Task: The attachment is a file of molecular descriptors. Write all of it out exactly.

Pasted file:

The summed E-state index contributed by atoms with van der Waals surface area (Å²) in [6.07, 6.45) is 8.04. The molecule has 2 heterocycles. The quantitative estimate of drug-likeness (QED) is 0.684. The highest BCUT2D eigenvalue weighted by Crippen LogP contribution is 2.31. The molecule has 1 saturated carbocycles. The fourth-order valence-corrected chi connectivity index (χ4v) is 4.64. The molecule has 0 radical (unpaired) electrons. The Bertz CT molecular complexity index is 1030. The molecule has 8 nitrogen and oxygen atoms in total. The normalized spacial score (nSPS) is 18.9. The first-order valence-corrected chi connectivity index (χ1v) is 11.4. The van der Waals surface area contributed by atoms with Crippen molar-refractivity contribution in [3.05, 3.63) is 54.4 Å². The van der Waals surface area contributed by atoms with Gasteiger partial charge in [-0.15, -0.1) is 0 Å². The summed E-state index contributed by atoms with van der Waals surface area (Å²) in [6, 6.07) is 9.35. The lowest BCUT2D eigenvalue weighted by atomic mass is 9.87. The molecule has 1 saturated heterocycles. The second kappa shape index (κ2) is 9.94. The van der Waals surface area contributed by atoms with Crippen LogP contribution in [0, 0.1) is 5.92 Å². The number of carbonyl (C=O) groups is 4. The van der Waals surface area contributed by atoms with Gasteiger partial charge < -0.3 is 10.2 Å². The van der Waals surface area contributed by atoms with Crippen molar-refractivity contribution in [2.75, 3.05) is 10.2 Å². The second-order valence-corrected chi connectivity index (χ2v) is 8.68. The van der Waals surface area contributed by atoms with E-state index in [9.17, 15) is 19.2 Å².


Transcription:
The summed E-state index contributed by atoms with van der Waals surface area (Å²) in [6.07, 6.45) is 8.04. The molecule has 2 heterocycles. The quantitative estimate of drug-likeness (QED) is 0.684. The highest BCUT2D eigenvalue weighted by Crippen LogP contribution is 2.31. The molecule has 1 saturated carbocycles. The fourth-order valence-corrected chi connectivity index (χ4v) is 4.64. The molecule has 0 radical (unpaired) electrons. The Bertz CT molecular complexity index is 1030. The molecule has 8 nitrogen and oxygen atoms in total. The normalized spacial score (nSPS) is 18.9. The first-order valence-corrected chi connectivity index (χ1v) is 11.4. The van der Waals surface area contributed by atoms with Crippen molar-refractivity contribution in [3.05, 3.63) is 54.4 Å². The van der Waals surface area contributed by atoms with Gasteiger partial charge in [-0.15, -0.1) is 0 Å². The summed E-state index contributed by atoms with van der Waals surface area (Å²) in [6, 6.07) is 9.35. The lowest BCUT2D eigenvalue weighted by atomic mass is 9.87. The molecule has 1 saturated heterocycles. The second kappa shape index (κ2) is 9.94. The van der Waals surface area contributed by atoms with Crippen LogP contribution in [0, 0.1) is 5.92 Å². The number of carbonyl (C=O) groups is 4. The van der Waals surface area contributed by atoms with Gasteiger partial charge < -0.3 is 10.2 Å². The van der Waals surface area contributed by atoms with Crippen molar-refractivity contribution in [2.75, 3.05) is 10.2 Å². The second-order valence-corrected chi connectivity index (χ2v) is 8.68. The van der Waals surface area contributed by atoms with E-state index in [9.17, 15) is 19.2 Å².